This story is for you if:

  • one of the parties to your multi-party case is irrational and an obstacle to
  • settlement;
  • the irrational party is making the case fall apart;
  • walking away could result in a much worse deal for your client.

There are several strategies you can deploy to deal with the difficult and irrational adversary, particularly when there are multiple parties to the case and most of them are settlement friendly. A promising strategy is the workaround. This approach has its basis in game theory, and in particular, the well-known research project by Professor Robert Axelrod that resulted in the book “Evolution of Cooperation.” In that project, Professor Axelrod looked at what happens when the pursuit of self-interest by each person leads to a poor outcome for all. In order to determine the most effective approach, he used the famous Prisoner’s Dilemma game, in which two players each have two choices, to cooperate or defect. They must make the choice without knowing what the other player will do. Based on thousands of computerized results, Axelrod determined that defecting (i.e. not cooperating) yields a higher payoff then cooperation. In other words, taking out your grenades and killing your opponent might get you more of the settlement pie. However, the dilemma in the game is that if both defect (both throw grenades), both do worse than if they both cooperated.

Axelrod determined using his well-known “tit for tat” approach can help an advocate achieve his or he goals and avoid being exploited by a ruthless defector. By being mindful of and managing the future ability to cooperate or compete, negotiators develop a pattern of mutual cooperation. The strategy has five basic elements: (1) begin cooperatively; (2) retaliate if the other side is competitive; (3) forgive if the other side becomes cooperative; (4) be clear and consistent in your approach; (5) always be flexible as negotiation is a dynamic process. In order to succeed in this approach, try the following “workaround:”

Avoid dismissive labels

Even if your adversary’s behavior is destructive, the standard line of attack is to fight fire with fire. History has proven that this approach has always failed. As Confucius says, “when going on a journey of revenge, first dig two graves.” With the help of the mediator, acknowledge their position and find out what their underlying motives are. It could be that your adversary is under pressure from constituents that have nothing to do with your case. Or, it could simply be a gentle disagreement about liability that cannot be reconciled through negotiation. Find out what the impediment is and the rest of the negotiation will be less uncertain.

Take the pressure off

Time pressure can cause adversaries to nix a deal even though it is in their best interest to find a solution. Consider giving the difficult person more time to reassess or have further discussions with his or her principal. That might take the time pressure off the difficult person such that he or she can go back to the ultimate decision makers and advise that the other parties have agreed in concept to the settlement.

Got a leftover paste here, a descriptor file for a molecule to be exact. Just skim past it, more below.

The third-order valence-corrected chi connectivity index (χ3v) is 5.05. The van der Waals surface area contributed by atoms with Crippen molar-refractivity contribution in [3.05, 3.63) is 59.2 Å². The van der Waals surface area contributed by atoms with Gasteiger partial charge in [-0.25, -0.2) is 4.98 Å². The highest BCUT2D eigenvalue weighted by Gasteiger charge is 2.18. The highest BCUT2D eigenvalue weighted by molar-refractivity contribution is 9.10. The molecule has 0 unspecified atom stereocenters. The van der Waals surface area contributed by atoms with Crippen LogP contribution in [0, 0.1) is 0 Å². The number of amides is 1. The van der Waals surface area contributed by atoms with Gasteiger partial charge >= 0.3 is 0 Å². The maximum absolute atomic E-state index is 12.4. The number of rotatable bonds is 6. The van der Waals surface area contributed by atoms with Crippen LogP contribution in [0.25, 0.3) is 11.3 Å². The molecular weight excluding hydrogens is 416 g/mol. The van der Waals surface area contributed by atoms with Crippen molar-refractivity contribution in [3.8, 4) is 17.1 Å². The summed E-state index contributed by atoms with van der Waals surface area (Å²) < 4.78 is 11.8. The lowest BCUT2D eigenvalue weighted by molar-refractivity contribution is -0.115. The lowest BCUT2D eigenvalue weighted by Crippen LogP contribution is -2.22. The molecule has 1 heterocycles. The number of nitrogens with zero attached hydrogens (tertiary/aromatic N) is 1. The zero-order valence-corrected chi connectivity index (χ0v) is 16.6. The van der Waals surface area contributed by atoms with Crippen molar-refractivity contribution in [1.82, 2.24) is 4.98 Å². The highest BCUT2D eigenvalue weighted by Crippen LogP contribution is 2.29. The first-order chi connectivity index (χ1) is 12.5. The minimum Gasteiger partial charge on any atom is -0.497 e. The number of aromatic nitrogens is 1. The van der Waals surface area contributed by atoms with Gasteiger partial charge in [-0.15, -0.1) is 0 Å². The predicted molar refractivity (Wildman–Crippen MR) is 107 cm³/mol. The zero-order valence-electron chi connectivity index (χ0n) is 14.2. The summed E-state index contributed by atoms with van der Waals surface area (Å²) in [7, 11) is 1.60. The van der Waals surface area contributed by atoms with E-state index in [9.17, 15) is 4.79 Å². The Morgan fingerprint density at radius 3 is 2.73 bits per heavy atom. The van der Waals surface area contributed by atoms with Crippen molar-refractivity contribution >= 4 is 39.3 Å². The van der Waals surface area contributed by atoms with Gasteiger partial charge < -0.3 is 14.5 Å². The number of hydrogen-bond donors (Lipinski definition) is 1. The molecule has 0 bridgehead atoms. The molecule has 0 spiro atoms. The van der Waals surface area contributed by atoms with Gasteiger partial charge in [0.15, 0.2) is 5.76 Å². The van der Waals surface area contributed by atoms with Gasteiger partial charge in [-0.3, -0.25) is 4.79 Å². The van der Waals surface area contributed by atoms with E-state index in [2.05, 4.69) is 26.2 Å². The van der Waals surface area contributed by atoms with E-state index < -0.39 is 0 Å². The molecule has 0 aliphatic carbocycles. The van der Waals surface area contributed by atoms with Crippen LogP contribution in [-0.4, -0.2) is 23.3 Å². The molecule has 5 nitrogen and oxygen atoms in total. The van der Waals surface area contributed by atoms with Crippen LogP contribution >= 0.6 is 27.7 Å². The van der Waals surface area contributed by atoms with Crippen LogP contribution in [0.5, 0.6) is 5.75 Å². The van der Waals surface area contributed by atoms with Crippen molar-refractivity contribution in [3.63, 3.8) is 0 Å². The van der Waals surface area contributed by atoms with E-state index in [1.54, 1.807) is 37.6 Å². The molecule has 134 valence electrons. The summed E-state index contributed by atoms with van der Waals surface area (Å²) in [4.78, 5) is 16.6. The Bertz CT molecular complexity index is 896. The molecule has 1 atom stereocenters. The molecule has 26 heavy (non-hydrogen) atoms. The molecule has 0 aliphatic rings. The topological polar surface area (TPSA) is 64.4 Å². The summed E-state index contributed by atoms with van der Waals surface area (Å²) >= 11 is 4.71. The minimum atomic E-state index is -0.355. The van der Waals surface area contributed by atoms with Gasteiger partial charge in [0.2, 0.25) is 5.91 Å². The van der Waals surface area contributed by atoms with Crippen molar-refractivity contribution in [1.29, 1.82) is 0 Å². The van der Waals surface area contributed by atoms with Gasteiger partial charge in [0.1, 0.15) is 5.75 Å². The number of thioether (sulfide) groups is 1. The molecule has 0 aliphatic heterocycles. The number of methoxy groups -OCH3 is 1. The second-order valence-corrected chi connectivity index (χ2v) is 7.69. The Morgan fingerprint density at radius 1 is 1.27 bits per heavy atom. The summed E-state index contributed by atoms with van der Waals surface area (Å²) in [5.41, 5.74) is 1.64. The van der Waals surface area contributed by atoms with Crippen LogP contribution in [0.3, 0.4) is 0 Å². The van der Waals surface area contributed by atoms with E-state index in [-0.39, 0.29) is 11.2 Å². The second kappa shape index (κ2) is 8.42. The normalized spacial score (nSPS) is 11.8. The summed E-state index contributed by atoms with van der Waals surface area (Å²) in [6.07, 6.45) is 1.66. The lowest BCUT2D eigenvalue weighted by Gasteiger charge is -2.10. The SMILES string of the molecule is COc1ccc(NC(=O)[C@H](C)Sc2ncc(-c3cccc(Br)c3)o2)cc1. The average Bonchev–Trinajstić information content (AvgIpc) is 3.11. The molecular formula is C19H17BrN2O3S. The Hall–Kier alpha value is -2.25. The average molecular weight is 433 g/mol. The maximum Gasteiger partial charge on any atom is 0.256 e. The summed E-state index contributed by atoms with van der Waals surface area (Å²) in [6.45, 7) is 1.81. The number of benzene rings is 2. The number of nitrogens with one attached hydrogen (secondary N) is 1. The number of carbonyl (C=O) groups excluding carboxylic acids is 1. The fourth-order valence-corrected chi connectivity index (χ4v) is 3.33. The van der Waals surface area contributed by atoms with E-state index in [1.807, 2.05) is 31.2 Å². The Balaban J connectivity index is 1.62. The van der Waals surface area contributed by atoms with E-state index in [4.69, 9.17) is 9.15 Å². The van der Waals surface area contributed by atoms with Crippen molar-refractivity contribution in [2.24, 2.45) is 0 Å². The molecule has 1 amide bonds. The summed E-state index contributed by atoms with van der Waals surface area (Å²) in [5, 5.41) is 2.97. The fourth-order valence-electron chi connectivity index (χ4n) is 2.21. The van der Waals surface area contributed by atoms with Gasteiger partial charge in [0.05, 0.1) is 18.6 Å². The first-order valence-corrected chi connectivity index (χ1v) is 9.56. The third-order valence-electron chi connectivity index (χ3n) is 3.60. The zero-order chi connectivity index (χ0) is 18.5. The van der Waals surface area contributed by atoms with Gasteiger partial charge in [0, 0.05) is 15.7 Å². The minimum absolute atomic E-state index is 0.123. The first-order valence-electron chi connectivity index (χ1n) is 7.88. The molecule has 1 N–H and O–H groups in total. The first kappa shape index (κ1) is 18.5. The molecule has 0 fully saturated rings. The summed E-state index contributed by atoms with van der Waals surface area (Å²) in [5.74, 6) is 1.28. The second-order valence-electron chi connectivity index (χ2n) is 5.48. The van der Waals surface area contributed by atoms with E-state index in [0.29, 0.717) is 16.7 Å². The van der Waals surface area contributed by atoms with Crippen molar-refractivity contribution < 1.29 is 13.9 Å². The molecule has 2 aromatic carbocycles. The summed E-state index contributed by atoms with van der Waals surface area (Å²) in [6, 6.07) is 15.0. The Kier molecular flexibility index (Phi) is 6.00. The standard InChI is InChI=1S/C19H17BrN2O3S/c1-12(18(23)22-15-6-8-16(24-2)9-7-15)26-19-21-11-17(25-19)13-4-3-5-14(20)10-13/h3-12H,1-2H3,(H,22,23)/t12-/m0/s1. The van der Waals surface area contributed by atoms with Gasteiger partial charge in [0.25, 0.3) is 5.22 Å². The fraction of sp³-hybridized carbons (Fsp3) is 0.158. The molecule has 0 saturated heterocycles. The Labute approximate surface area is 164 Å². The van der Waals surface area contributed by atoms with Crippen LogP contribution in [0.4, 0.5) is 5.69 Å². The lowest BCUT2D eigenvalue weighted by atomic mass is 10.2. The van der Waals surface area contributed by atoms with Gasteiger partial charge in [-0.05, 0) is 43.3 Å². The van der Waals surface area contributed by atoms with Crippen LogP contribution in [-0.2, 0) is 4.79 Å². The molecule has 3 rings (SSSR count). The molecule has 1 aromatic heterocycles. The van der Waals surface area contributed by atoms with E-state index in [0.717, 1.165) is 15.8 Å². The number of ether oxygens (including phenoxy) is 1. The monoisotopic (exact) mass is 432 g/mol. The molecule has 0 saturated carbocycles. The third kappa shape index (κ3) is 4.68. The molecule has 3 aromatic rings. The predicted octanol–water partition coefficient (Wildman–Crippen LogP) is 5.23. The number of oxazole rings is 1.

Probe for hidden constraints

There may be personal, financial or legal issues that underlie the position of your adversary. That doesn’t mean the irrational party has veto power over the overall settlement. Instead, it might require additional probing by the mediator as to what obstacles are in the way of progress. For example, a claims examiner may be under pressure to conclude a certain amount of cases before the end of the month, or the budget of the defendant might be exhausted at the time of the mediation. With that knowledge, you can come up with several creative paths to achieve your goals.

Consider the walkout

Negotiators always have the ability to walk out of the session but it is usually a tactic of last resort. Nevertheless, such a threat may be a necessary way to “retaliate” in response to the defector’s difficult behavior. Make sure that the threat of the walkout is properly choreographed by the mediator so that your position is protected, and you have the ability to “forgive” if necessary.

Consider an additional concession

Perhaps there is one more friendly concession that you can give to the obstructive party that allows the defector to free up another move that helps resolve the case. While the concession could cause them to push for more, it may be enough to cause a difficult party to contact their principal and free up additional resources. If not, begin to retaliate.

Build a coalition in support of settlement

Coordinate with the other parties and identify a champion who can influence the obstructionist. The champion should be a key defendant with good communication skills who will not offend the defector but who can also present options and gently threaten the obstructionist’s point of view. Having someone on his side of the table is sometimes more effective than having the mediator do the dirty work, as it gives the defector an opportunity to find cover and search for a way to cooperate with his or her colleagues in achieving the objectives of the group.

Consider isolating the defector

If the coalition does not work, have the mediator let the defector know that the other parties are negotiating a side deal with complete indemnity (assuming that is possible) which will result in complete isolation of the party.

Propose a settlement amount

Organize a conditional agreement on the settlement amount and proposed apportionment between the defendants. If the defector rejects the proposal, consider a follow up apportionment hearing between the defendants.


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